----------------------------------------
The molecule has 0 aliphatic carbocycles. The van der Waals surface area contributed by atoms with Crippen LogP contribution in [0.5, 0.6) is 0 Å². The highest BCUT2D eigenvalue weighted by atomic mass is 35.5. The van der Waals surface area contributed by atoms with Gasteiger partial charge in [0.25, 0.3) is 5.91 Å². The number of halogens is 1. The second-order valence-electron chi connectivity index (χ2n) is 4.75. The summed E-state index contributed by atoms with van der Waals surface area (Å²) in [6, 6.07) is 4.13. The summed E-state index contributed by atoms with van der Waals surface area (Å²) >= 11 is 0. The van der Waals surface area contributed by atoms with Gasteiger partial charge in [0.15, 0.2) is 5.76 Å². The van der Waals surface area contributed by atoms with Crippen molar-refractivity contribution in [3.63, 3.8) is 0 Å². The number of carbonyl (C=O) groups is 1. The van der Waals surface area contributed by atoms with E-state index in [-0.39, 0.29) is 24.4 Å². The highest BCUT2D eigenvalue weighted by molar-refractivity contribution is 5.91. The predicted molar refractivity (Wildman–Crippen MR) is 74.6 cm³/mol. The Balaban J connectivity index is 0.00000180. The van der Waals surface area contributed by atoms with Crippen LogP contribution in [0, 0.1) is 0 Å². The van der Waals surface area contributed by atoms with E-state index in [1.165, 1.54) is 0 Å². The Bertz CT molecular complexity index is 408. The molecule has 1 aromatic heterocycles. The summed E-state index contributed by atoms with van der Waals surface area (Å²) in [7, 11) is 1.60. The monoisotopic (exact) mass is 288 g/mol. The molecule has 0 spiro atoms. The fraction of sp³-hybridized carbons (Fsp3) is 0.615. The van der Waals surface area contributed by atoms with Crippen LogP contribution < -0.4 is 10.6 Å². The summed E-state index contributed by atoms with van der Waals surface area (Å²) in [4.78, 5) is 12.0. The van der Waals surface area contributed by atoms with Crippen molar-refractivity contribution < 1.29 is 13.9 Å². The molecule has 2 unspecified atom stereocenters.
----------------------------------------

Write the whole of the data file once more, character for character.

The molecule has 0 aliphatic carbocycles. The van der Waals surface area contributed by atoms with Crippen LogP contribution in [0.5, 0.6) is 0 Å². The highest BCUT2D eigenvalue weighted by atomic mass is 35.5. The van der Waals surface area contributed by atoms with Gasteiger partial charge in [0.25, 0.3) is 5.91 Å². The number of halogens is 1. The second-order valence-electron chi connectivity index (χ2n) is 4.75. The summed E-state index contributed by atoms with van der Waals surface area (Å²) in [6, 6.07) is 4.13. The summed E-state index contributed by atoms with van der Waals surface area (Å²) >= 11 is 0. The van der Waals surface area contributed by atoms with Gasteiger partial charge in [0.15, 0.2) is 5.76 Å². The van der Waals surface area contributed by atoms with Crippen molar-refractivity contribution in [3.63, 3.8) is 0 Å². The number of carbonyl (C=O) groups is 1. The van der Waals surface area contributed by atoms with E-state index in [-0.39, 0.29) is 24.4 Å². The highest BCUT2D eigenvalue weighted by molar-refractivity contribution is 5.91. The predicted molar refractivity (Wildman–Crippen MR) is 74.6 cm³/mol. The Balaban J connectivity index is 0.00000180. The van der Waals surface area contributed by atoms with Crippen LogP contribution in [0, 0.1) is 0 Å². The van der Waals surface area contributed by atoms with E-state index in [1.165, 1.54) is 0 Å². The Bertz CT molecular complexity index is 408. The molecule has 1 aromatic heterocycles. The summed E-state index contributed by atoms with van der Waals surface area (Å²) in [7, 11) is 1.60. The monoisotopic (exact) mass is 288 g/mol. The molecule has 0 spiro atoms. The fraction of sp³-hybridized carbons (Fsp3) is 0.615. The van der Waals surface area contributed by atoms with Crippen LogP contribution < -0.4 is 10.6 Å². The summed E-state index contributed by atoms with van der Waals surface area (Å²) in [4.78, 5) is 12.0. The van der Waals surface area contributed by atoms with Crippen molar-refractivity contribution < 1.29 is 13.9 Å². The molecule has 2 unspecified atom stereocenters.